Jinping Yang, Ph.D., senior director of manufacturing at SABiosciences, says the company is best known for its RT2 Profiler PCR Arrays, a portfolio of products that enable customers to analyze gene-expression profiles of gene panels in signal transduction or disease-related pathways using qPCR.
In support of the PCR Array portfolio, Dr. Yang and her team have been working to optimize the company’s data-analysis software package. This easy-to-use package is now available as a fully integrated web-based tool that automatically performs DCt-based fold change calculations from uploaded raw cycle data.
“The web portal delivers results not only in a tabular format but also in scatter, volcano, cluster-gram, and multigroup plots,” says Dr. Yang. “We enable the researcher to perform any pair-wise comparison between groups of experimental replicates they want. It is easy to make side-by-side comparisons. We are considering adding functionality in the PCR array data-analysis software to present the effects of PCR reaction efficiencies in the final data analysis.”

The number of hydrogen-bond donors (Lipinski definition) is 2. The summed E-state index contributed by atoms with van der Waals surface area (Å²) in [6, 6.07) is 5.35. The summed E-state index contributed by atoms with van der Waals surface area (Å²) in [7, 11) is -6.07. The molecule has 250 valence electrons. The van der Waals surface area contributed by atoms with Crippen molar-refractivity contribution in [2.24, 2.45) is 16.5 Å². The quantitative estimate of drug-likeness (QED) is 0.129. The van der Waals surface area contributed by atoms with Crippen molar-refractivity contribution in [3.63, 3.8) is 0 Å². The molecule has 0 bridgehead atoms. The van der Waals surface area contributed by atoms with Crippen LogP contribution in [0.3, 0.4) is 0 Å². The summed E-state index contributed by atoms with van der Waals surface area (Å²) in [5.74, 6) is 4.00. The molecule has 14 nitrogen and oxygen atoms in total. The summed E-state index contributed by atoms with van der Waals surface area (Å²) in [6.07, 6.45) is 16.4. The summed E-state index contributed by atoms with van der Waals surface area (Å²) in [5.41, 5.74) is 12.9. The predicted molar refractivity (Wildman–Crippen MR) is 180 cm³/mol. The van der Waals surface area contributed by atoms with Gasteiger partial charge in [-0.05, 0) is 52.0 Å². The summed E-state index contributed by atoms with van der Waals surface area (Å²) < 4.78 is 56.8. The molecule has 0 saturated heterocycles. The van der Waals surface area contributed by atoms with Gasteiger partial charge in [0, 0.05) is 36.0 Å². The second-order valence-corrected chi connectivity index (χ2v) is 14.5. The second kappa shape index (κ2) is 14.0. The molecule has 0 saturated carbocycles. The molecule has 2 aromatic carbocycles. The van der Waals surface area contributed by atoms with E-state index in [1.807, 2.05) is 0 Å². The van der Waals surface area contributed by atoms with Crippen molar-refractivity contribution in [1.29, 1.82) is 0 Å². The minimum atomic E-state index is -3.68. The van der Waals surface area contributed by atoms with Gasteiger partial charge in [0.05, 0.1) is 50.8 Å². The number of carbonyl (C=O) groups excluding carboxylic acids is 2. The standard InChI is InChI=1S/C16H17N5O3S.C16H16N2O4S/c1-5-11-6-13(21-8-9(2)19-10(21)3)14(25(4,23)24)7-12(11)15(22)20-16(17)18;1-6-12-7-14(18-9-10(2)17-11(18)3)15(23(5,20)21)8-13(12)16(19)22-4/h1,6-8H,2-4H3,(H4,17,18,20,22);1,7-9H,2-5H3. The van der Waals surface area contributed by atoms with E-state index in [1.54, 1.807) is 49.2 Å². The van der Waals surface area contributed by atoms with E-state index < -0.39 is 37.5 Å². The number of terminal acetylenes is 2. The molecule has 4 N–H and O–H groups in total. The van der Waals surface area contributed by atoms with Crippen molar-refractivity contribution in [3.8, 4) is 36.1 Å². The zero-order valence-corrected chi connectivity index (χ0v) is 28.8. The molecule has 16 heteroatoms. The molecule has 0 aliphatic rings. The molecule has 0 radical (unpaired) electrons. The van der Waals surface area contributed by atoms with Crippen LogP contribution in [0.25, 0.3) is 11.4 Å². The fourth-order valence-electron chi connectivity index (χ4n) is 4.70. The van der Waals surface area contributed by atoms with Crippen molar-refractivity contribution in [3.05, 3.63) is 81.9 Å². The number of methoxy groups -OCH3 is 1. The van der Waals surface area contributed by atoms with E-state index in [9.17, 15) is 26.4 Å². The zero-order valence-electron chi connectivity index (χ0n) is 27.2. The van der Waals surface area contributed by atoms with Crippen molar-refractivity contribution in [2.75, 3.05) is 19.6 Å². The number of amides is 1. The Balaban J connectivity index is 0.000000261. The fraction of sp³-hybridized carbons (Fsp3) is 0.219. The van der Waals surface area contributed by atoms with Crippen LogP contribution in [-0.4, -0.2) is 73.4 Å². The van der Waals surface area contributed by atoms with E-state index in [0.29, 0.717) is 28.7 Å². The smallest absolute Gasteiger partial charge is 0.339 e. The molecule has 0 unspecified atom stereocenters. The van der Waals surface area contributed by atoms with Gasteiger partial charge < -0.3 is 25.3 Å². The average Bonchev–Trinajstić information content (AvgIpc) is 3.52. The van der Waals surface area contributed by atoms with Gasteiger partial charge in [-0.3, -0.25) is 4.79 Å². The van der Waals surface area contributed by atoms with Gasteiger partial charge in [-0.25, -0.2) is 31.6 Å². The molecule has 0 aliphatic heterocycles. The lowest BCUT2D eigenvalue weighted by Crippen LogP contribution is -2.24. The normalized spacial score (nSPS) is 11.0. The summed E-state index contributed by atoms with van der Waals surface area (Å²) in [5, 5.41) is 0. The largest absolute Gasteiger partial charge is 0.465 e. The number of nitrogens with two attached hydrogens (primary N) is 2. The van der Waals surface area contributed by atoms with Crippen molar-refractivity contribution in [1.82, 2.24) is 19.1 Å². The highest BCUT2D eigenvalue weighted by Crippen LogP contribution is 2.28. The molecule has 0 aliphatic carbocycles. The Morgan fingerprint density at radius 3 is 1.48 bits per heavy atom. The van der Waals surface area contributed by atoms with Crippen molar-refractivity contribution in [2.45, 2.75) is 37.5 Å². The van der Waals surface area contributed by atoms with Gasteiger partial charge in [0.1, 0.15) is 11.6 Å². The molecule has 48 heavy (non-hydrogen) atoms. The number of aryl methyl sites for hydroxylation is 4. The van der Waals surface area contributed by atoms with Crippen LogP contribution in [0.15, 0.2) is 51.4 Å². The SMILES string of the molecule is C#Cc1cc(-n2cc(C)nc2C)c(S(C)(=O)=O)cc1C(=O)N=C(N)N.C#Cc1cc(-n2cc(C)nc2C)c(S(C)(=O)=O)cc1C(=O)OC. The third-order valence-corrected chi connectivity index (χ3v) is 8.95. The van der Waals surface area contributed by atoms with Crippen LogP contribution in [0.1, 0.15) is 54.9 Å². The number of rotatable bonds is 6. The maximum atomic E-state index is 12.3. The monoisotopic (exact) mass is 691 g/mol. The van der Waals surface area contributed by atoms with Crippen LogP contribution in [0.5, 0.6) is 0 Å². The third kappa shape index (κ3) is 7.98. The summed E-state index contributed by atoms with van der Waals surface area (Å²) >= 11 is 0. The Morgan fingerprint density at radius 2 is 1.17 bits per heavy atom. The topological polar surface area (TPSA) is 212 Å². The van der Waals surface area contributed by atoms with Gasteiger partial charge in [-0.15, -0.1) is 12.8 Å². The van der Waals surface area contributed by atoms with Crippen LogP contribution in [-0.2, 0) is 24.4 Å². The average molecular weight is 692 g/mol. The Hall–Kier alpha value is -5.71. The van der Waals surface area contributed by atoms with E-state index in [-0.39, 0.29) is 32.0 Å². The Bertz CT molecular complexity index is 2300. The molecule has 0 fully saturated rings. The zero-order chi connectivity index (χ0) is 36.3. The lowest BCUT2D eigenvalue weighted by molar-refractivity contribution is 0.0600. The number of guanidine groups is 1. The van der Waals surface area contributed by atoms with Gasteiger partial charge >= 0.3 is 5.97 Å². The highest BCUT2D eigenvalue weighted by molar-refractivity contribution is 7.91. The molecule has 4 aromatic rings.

Dr Yang will show symposium attendees how PCR amplification efficiency impacts the interpretation of qPCR results. The plug-and-play data-analysis software is freely available on the web. The analysis package is designed to accommodate raw data input from any qPCR experiment.
Beyond the effort in data analysis for qPCR, SABiosciences is developing new RT-PCR arrays. The company recently launched a Chromatin immunoprecipitation kit (ChIP) that includes a soup-to-nuts solution for capturing and analyzing non-ORF of the genome. SABiosciences will also soon be launching products for profiling DNA methylation associated with human diseases and stem-cell growth and differentiation.